Education, training and lifelong learning are key to the development of all countries and to the personal fulfilment of all people, as stated in Sustainable Development Goal (SDG) 4 of the 2030 Agenda. This goal is closely associated with the global partnership set out in SDG 17, as partnership skills are required in the global South (not least in the education and research sectors) and the global North alike.
Global knowledge has increased exponentially and become more accessible through the internet. At the same time, paywalls and insufficient infrastructure pose obstacles in many places. Researchers from emerging economies are contributing progressively more to this growth in knowledge, with a marked increase in the proportion of research publications issued by them in recent years. China, for instance, saw its share of global academic publications rise from well below three per cent in 1996 to over 17 per cent in 2016. The proportion of research publications from Mexico and South Africa has also nearly doubled during this period. Moreover, significant new knowledge centres (universities, research institutions and start-ups) have been established in other countries, such as Silicon Savannah in Nairobi, for example.
To make knowledge shareable, we require both sound intellectual tools and an openness to discovering and understanding different perspectives. It is only then that we will be able to work together to bring about a transformation in terms of sustainable societies.
Prerequisites for mutual knowledge acquisition
There are three prerequisites when it comes to effective knowledge-sharing and peer-to-peer knowledge cooperation based on partnership: symmetry, inclusion and transfer.
Symmetry is achieved when all parties recognise their identity in terms of (knowledge) culture, as well as the associated gaps. No one can claim to have universal knowledge; the value of knowledge to the global common good depends in every case on how it is applied in different contexts. Local partners are always the better experts at this level, while outside perspectives can play a supporting role. The same applies to transformation knowledge in Germany. A number of African nations are significantly more advanced than central Europe in terms of cashless payment and eBanking.
The first step in joint knowledge production is to move away from established patterns of thinking and ways of doing things. Specialist knowledge about new challenges from developing countries and emerging economies can also prove helpful at the global level. This is why inclusion is a crucial aspect. There is often a prevailing attitude of: “What is there for us to learn from African countries?”. But, if you consider individual aspects such as in health care (vaccination coverage), for instance, Tanzania is more advanced than Germany.
Transfer is the third and perhaps most fascinating aspect of partnership-based knowledge cooperation. The transfer of research findings has become significantly more relevant in recent years. Those who follow the University of Pennsylvania’s annual Global Go To Think Tank Index will have seen that the number of think tanks in the global South has increased, with several of them also moving up the index. Among those that have risen up the ranking are many of the Institute’s partner institutions, including several from its Managing Global Governance (MGG) network in which it carries out training and joint research activities and delivers advisory services with partner institutions from emerging economies.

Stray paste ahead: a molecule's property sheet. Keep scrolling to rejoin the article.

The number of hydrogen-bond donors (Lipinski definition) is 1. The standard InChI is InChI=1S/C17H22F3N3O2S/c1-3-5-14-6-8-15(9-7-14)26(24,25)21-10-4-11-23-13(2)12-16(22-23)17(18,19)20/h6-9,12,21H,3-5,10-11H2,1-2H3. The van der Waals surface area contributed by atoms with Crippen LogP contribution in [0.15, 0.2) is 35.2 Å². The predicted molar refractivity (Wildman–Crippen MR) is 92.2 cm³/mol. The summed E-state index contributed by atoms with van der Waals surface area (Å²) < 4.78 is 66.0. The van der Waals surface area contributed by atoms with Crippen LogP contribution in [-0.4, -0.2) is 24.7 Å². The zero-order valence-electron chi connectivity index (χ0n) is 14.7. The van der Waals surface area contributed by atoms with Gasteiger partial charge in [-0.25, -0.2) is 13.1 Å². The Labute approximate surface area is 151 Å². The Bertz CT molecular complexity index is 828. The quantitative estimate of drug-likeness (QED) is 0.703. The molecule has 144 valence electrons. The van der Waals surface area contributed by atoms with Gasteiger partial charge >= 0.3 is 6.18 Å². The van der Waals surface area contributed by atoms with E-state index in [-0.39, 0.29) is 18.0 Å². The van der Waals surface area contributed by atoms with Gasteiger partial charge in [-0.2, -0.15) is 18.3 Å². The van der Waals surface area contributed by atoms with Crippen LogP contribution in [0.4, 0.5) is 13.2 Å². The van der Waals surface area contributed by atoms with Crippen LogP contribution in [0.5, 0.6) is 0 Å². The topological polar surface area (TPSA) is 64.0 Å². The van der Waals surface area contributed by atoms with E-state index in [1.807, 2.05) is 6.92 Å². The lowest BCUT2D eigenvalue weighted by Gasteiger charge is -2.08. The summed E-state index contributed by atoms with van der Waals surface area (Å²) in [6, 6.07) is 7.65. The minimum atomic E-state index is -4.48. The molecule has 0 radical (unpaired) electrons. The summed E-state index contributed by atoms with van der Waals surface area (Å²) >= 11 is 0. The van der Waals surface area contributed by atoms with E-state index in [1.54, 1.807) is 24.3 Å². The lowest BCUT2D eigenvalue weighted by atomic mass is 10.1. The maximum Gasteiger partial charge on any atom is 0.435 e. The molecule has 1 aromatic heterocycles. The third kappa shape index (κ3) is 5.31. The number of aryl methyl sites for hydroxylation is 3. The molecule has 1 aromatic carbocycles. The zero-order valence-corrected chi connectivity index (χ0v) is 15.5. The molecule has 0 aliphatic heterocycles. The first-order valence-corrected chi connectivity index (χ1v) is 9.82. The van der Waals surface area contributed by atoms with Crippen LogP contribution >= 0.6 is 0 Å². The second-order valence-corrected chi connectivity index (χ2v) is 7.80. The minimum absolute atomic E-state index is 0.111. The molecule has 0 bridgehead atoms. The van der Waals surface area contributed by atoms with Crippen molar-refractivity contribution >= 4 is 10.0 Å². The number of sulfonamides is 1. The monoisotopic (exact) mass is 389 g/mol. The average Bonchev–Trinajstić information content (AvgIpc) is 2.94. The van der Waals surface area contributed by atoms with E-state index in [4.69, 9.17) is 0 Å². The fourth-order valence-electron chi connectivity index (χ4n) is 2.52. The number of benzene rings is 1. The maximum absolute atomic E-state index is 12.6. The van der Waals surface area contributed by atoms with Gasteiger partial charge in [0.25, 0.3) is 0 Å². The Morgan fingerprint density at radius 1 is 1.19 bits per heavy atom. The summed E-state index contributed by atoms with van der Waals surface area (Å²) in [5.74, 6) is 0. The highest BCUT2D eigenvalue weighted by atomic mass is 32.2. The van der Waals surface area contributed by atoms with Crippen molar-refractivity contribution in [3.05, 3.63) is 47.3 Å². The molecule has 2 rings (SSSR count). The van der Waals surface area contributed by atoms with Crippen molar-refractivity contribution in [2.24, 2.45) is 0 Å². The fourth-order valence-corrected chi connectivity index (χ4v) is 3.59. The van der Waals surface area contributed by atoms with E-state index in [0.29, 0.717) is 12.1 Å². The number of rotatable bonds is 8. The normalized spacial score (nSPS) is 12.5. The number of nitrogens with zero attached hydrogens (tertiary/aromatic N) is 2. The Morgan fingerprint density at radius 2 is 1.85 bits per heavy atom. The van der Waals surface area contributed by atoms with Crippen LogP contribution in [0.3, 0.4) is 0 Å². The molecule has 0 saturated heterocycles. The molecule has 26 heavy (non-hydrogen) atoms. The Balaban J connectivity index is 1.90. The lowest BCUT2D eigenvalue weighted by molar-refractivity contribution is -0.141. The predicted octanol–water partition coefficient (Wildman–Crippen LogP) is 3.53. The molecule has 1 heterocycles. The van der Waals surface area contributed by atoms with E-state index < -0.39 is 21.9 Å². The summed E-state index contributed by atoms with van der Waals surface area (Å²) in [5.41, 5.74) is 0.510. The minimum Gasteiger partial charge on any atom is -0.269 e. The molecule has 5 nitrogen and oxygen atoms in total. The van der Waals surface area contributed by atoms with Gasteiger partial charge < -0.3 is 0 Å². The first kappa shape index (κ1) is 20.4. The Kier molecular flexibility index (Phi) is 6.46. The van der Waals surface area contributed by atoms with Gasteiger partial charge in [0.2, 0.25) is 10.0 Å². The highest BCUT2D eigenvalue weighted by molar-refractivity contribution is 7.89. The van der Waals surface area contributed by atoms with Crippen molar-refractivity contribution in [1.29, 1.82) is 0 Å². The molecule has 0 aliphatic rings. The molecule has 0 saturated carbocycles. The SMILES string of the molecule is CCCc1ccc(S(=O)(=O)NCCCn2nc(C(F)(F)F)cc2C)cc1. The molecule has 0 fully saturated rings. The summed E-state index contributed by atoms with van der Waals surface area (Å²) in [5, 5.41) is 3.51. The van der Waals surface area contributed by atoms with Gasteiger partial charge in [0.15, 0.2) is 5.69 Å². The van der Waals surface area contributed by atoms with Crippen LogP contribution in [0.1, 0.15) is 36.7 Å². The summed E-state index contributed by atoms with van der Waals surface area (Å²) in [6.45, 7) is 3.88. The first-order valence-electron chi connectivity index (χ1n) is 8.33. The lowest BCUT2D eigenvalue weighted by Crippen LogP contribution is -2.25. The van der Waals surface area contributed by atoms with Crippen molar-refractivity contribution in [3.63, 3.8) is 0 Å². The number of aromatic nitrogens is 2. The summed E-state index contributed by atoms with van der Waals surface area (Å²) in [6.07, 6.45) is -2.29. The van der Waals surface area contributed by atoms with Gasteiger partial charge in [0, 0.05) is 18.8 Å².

We need to recognise changed realities in order to succeed globally, including in the Institute’s training activities, its Postgraduate Training Programme and the MGG network. Soft skills are just as sought-after within international cooperation as technical skills. Partners require both outstanding expertise (symmetrical, inclusive and transfer-oriented) and an open and dependable character. Both of these levels require training of managers from Germany, Europe and partner countries.
We need to adapt our perspectives to 21st Century challenges rather than to the memories of our technological and political dominance of yesterday’s world. This gives us new opportunities for partnerships and requires us to gear our skills to new and future needs.
The nine-month Postgraduate Training Programme of the German Development Institute / Deutsches Institut für Entwicklungspolitik (DIE) focuses among other things on gaining professional experience in the field. Over a period of seven months in total, research teams work together in partner countries to investigate practical issues at local and global level and draft recommendations for decision-makers. They do so in teams and in cooperation with partners in the global South. New research teams are formed each year, adapted to local conditions.
The Managing Global Governance programme sees the Institute working with young managers from partner organisations in the major emerging economies to address global issues. Lasting just under four months, the programme draws participants from Brazil, China, India, Indonesia, Mexico and South Africa, as well as Germany/Europe. They engage in a guided specialist dialogue on global topics and learn from one another about the leadership and cooperation culture of their countries.
Source: Deutsches Institut für Entwicklungspolitik (DIE), 03 January 2020